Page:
Let’s end the “shame game” and dump these ill-conceived A-F school grades. Instead, reward principals and teachers who make gains with our hardest to reach students, even when they don’t match the achievements of the advantaged schools. Construct a fair, clear accountability system that tells the truth and rewards progress, wherever it’s achieved.


And you thought your child was taking a lot of tests now . . .


Bill Gates is finally admitting what people who actually work in schools have been saying for the past 10 years. Trying to hastily evaluate teachers by over-reliance on standardized test results is a fool’s errand.

 Many of the most important things counselors, social workers and many teachers do (think art, music, drama, PE)  for our kids cannot be measured by standardized tests; yet, the current law insists that 50% of their evaluation, which is now tied to possible termination, should rely on them. Before you know it, PE teachers will be balking when an overweight child (who might not pass the physical fitness test), is put into their class and AP Physics teachers will only want to teach the top test scorers.

PLEASE- schools don’t need the added distraction of pitting teachers against each other (my test is harder than your test) and more tragically, vying for the “best and brightest” to help them keep their job. Their job is to educate every kid who walks in the door, rich or poor, fat or skinny, gifted or not. You will hear that the “value-added” scores will take care of that, but with all the variability in teaching assignments, expense of scoring and lack of valid assessments, it’s just not going to happen. The Florida statistical Value added formula is so complicated (see above) that tests must be sent out of state to be analyzed for accuracy. Is that really where we want to spend our tax dollars?

 Furthermore, the higher the stakes (think Atlanta) the more security  that is required to prevent cheating and I’m not talking about the kids. When test scores become the most valued indicator of what makes a good school, teachers and administrators will spend all of their time focusing on that.  Our children are the real losers.

 If you are a high school parent in Florida, you recently received  a notice that looked something like this-Upcoming Testing Schedule:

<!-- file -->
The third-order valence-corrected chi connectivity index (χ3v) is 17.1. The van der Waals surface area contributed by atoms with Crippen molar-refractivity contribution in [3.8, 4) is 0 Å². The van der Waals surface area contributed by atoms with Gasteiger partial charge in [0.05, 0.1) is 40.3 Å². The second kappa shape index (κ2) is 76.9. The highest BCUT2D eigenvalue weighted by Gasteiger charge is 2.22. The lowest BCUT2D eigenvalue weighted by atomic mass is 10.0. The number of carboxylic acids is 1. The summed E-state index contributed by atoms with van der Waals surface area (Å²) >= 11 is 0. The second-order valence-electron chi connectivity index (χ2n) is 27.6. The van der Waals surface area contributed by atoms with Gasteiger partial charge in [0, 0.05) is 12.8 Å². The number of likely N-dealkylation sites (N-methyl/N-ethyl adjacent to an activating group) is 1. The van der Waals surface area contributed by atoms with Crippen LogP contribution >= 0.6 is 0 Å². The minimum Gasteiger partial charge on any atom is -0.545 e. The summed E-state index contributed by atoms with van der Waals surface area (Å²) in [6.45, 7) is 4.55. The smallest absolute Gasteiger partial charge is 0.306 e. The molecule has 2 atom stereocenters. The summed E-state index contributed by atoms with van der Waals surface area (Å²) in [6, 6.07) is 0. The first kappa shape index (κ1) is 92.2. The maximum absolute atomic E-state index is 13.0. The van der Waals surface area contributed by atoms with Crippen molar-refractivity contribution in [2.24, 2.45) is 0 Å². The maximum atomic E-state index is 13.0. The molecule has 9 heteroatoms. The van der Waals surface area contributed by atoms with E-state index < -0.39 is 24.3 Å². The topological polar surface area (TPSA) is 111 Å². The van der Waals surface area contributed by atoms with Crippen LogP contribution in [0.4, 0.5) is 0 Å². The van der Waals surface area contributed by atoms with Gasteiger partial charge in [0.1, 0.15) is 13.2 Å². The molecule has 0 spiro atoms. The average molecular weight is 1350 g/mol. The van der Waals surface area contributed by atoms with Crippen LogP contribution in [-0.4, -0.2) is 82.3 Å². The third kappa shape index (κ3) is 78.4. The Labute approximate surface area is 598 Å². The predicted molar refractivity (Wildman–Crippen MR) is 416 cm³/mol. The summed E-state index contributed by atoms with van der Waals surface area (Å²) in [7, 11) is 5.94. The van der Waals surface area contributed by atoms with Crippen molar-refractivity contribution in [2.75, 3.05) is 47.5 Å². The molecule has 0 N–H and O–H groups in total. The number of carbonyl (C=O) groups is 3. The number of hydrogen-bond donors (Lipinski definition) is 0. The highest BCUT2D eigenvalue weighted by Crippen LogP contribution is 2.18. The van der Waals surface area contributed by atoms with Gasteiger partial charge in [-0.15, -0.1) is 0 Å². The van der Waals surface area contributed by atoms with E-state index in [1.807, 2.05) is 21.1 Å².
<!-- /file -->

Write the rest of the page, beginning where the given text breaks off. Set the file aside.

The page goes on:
April 8 –  FCAT Math Retakes 

April 9 & 10 – FCAT Reading Retakes (Testing Session allowed from 9:00 to 12:25 unless they have extended time). 

April 15 & 16 – FCAT 10th Graders (Two 70 minute sessions unless they have extended time)

April 22 & 23 – FCAT 9th Graders (Two 70 minute sessions unless they have extended time) 

April 29 –  US HISTORY EOC  (160 minute session) 

May 1 & 2 – PERT for Seniors (untimed test) 

May 6 – Biology EOC (160 minute session) 

May 13 – Algebra EOC (160 minute session) 

May 20 – Geometry EOC (160 minute session)

*This does not include required practice tests or make-up dates or Advanced Placement tests.

Think about the logistics for a minute. For each of these tests, students have to be pulled out of their current classes in other subjects and go down to the media center or computer labs (and kick out the students who were in there learning) to take the tests. And guess what–this is only the tip of the iceberg!  The tests above only cover about 20% of the classes taught in a typical high school.  This is why so many Florida teachers at all grade levels (over 50%?) had to use scores of kids or subjects they didn’t teach in order to have a test score assigned to them to meet the law!

As soon as all the EOCs (end of course exams) are developed for the 400 high school course offerings that aren’t included above, there will not be a moment during the last 3 months of school when some type of high stakes/high security test is being administered at your child’s school. None of these tests are necessary for a student to graduate, only to satisfy this misguided law to tie teachers’ pay  to standardized tests! Ah, remember the “good old days” when teachers could give and grade their own final exams at the end of the school year and students could see what they missed? Those days are coming to an end.  Do the folks who are dreaming these laws up have any idea of the disruption and wasted learning time that results?

Almost every teacher I know wants to do a good job. After much research we know which teacher practices are the most effective; the challenge is to help weaker teachers learn to incorporate them. This can only come about in a coaching and collaborative school approach. We don’t need an out-of-control bulldozer to weed the garden. School districts in collaboration with teachers can do this. Here’s what I recommend  we get started with:

  • School Boards, superintendents and principals- roll up your sleeves and do what it takes to help the teachers who need it, get rid of the ones who can’t or don’t want to do a good job and give tons of support to the ones who are in there doing a good job every day.
  • Teachers unions- fight for teacher’s rights, but don’t protect the few “bad apples” that are spoiling the barrel. The majority of teachers will thank you.
  • Parents- get involved with your school and your child. Ask how you can help. Speak up if your child’s teacher is not doing a good job. Don’t forget to thank them when they do!
  • Legislature – quit thinking you know how to best evaluate teachers. You don’t. Back off.
  • Citizens: Make funding our schools, pre-K-20, your top priority. Boost salaries and working conditions so principals can attract and  hire the BEST qualified teachers in the country. Recognize that all schools are not created equal and give the most support to schools and teachers who are serving our neediest families. Don’t blame them– help them.